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Palma il Giovane Giaele uccide Sisara

Yael Killing Sisera, by Palma the Younger.

Sisera (Heb. סיסרא) is mentioned in the Judges 4:2 in the Hebrew Bible. In the times of the Israelite Judges, Sisera was the captain of the army of Jabin, king of Canaan. According to Judges 4:3, Sisera had nine hundred iron chariots and oppressed the Israelites for twenty years. The leadership of the Israelite tribes at the time fell to the prophetess Deborah. She persuaded Barak to face Sisera in battle. This he did and Sisera was routed and destroyed by an Israelite force of ten thousand under Barak on the plain of Esdraelon. (Judges 4:10-13)

His name is usually regarded as Philistine, Hittite or Hurrian. Some speculated that its origins were Egyptian (Ses-Ra, "servant of Ra").

After all was lost, he fled to the settlement of Heber the Kenite in the plain of Zaanaim. Jael, Heber's wife, received him into her tent with apparent hospitality and "gave him milk" "in a lordly dish." Having drunk the refreshing beverage, he lay down and soon sank into the sleep of the weary. While he lay asleep, Jael crept stealthily up to him and, taking in her hand one of the tent pegs, with a mallet she drove it with such force through his temples that it entered into the ground where he lay, and "at her feet he bowed, he fell; where he bowed, there he fell down dead." ( Judges 4:18-21 and Judges 5:25-27)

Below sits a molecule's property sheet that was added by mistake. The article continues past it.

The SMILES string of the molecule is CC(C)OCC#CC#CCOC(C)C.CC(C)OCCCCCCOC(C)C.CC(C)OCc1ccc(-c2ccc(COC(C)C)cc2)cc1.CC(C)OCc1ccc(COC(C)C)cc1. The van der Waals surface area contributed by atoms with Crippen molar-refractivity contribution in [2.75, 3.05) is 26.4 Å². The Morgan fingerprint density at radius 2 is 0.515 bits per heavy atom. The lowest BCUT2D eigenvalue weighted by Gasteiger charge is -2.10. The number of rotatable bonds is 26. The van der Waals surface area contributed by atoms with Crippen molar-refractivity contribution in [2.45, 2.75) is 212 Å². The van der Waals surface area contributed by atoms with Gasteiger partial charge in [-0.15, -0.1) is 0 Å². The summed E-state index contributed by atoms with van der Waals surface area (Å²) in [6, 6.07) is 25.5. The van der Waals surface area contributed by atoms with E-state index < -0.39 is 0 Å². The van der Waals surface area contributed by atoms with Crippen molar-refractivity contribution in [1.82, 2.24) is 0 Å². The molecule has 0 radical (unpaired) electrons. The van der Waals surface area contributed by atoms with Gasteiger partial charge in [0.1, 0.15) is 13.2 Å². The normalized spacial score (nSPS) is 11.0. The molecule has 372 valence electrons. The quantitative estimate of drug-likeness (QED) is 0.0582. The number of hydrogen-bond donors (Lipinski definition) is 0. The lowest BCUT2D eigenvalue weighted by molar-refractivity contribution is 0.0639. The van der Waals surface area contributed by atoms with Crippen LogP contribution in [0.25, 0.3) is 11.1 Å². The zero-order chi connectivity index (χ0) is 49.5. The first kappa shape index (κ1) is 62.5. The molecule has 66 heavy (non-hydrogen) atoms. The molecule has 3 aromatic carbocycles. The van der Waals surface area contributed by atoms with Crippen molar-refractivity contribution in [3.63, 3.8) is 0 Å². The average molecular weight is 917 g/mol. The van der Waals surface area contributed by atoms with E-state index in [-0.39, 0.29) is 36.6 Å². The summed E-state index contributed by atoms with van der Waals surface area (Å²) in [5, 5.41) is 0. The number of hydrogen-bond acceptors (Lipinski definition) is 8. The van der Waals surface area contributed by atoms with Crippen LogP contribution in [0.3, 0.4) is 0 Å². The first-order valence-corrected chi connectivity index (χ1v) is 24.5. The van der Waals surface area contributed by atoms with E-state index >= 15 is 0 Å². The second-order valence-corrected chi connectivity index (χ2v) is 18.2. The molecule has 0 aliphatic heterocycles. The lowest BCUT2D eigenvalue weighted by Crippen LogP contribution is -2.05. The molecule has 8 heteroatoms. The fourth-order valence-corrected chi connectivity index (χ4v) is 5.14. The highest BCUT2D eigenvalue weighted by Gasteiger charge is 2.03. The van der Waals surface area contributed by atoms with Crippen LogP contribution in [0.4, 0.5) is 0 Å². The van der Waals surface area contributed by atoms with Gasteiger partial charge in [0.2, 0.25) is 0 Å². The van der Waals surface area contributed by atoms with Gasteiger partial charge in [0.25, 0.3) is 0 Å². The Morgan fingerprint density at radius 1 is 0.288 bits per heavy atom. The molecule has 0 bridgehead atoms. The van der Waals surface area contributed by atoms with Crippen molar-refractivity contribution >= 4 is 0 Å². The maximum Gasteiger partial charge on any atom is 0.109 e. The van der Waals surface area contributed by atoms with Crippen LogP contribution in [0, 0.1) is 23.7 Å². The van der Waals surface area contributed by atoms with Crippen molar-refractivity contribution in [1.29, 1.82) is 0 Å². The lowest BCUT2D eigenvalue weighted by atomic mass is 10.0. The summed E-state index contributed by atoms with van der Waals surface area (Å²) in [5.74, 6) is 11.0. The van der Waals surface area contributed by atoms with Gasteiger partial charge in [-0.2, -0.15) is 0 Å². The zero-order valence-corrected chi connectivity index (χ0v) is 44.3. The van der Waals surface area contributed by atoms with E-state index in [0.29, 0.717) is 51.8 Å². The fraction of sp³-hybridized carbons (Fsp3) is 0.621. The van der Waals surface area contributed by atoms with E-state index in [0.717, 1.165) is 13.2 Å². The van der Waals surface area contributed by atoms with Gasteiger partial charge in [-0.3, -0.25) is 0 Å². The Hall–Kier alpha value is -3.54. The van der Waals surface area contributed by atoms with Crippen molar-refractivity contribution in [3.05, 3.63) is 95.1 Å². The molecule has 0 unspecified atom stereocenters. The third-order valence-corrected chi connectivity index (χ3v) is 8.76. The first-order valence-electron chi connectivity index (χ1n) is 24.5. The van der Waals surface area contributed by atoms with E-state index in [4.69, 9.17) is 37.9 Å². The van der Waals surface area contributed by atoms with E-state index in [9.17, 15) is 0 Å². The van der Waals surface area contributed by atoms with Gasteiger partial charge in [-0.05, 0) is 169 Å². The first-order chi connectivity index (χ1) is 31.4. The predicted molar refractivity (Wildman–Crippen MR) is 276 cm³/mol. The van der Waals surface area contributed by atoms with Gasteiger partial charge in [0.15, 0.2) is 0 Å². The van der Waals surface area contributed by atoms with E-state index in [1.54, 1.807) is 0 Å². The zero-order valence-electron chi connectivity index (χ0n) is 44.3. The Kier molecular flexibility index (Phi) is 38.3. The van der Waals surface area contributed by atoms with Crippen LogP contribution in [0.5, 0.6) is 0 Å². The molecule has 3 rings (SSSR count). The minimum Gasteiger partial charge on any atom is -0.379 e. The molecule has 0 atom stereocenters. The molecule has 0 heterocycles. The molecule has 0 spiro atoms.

After the battle, there was peace in the land for forty years. (Judges 5:31)

It was because Sisera's mother cried a hundred cries when he did not return home that the shofar is blown for a total of 100 blasts on Rosh Hashana, the Jewish New Year.

Sisera in the Midrash

According to the Midrash (Yalḳuṭ Shim'oni on Judges 4:3), Sisera hitherto had conquered every country against which he had fought. His voice was so strong that, when he called loudly, the most solid wall would shake and the wildest animal would fall dead. Deborah was the only one who could withstand his voice and whom it did not cause to stir from her place.

Sisera caught fish enough in his beard when bathing in the Kishon to provision his whole army. According to the same source (lii., end), thirty-one kings followed Sisera merely for the opportunity of drinking, or otherwise using, the waters of Israel. The descendants of Sisera, according to B.Gittin 57b, were teachers of the young in Jerusalem.


This entry incorporates text from the public domain Easton's Bible Dictionary, originally published in 1897.

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